Dr Karin Lindgard is an author, philosopher and biodynamic craniosacral therapist who I really respect, and someone whose work has influenced me over the years. Her unique perspective on consciousness draws on 20 years of research, including a PhD in philosophy.

When I chatted to her for the Body College podcast I was really struck by some of her thinking around the edges of cranial work and embodiment, and I enjoyed unpacking the themes of her 2022 book, Talking Heart and Making Sense: a New View of Nature, Feeling and the Body

(You can listen here: Taking Heart and Making Sense – Dr Karin Lindgaard). 

Throughout the conversation my aim was to take big, philosophical ideas and questions and look at them through the lens of our actual work with clients. Questions such as:

• What if our minds emerge from our bodies?

• Do we all feel the same things, in the same way? 

• Why is being able to name our felt experiences so important? 

ONE: What if our minds emerge from our bodies?

In her book, Karin explores feeling as the foundational level of consciousness, one that arises at the level of the whole body. She argues against the view that consciousness is a phenomenon of the brain, by exploring theories of the natural world including how consciousness evolved through animal behaviour and the principles behind the functioning of complex systems.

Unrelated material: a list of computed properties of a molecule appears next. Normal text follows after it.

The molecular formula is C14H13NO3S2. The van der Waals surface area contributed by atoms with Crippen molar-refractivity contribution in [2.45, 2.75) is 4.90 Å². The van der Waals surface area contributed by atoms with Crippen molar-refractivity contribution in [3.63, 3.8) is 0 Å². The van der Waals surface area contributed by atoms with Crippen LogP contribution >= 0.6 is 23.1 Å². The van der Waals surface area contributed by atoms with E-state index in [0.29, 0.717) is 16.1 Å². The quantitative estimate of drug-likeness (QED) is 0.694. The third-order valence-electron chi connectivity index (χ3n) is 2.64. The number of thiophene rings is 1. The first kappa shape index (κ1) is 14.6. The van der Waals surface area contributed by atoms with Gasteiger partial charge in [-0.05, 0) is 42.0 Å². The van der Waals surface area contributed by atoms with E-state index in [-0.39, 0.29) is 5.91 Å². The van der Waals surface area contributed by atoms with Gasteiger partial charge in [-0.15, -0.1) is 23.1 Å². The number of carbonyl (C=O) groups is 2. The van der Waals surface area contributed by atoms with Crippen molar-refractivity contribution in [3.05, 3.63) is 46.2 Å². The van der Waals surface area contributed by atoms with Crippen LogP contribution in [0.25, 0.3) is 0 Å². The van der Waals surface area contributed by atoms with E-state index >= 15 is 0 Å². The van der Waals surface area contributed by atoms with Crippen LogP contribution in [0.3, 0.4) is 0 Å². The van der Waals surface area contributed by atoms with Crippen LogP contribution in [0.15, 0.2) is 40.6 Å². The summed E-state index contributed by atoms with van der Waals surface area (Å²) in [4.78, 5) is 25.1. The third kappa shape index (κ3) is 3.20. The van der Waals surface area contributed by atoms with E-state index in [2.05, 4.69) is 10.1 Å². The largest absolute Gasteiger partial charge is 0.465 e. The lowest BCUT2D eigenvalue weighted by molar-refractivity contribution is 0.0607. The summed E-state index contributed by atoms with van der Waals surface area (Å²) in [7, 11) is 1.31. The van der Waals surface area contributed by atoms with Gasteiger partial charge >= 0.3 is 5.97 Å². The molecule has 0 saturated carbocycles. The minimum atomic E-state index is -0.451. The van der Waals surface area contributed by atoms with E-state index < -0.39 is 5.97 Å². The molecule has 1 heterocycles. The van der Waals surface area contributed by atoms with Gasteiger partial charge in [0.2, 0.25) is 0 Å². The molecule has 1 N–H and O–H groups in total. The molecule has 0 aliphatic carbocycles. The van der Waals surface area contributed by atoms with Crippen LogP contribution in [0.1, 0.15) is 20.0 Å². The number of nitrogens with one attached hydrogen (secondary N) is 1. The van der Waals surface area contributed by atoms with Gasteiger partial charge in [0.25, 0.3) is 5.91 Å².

As I work with people experiencing pain, anxiety and trauma, one of the big problems is that most of us believe our minds are separate from bodies. That can become a huge limitation as often the body is seen as a machine that is broken and needs to be fixed.

As Karin argues, you can only really make sense of it when you look at it as a complex system that develops over its whole lifetime. When we do this, new, creative responses to pain and challenging experiences can emerge. 

I’ve experienced this with the people I work with as a biodynamic craniosacral therapist: when we look at them as whole people, with bodies that exist within a complex world, people can experience more connection to their bodies, an enhanced state of feeling, less fear about the processes going on inside them, more detachment as well as the possibility of relating differently to sensations in their bodies. 

If we think minds are separate from bodies, then it’s much harder to say things like: “tuning into your belly is a meaningful way to change how you think and feel”. If we understand that our felt experience is born from how we perceive and engage with the world, we can find immensely supportive resources within and around us that can help us meet pain, anxiety and trauma in fresh ways. 

TWO: Do we all feel the same things, in the same way?

When we say we’re feeling ‘under pressure’, are we all experiencing the same thing? In our conversation, Karin explored the structures of understanding that govern our felt experience, through the lens of ‘pressure’.

As children, we learn about the feeling of pressure in lots of ways; trying to squeeze something out of a tube, being held too tight, experiencing degrees of force which are sometimes optimal, and sometimes not. This gives us a generalised structure of understanding about pressure and how to use our body.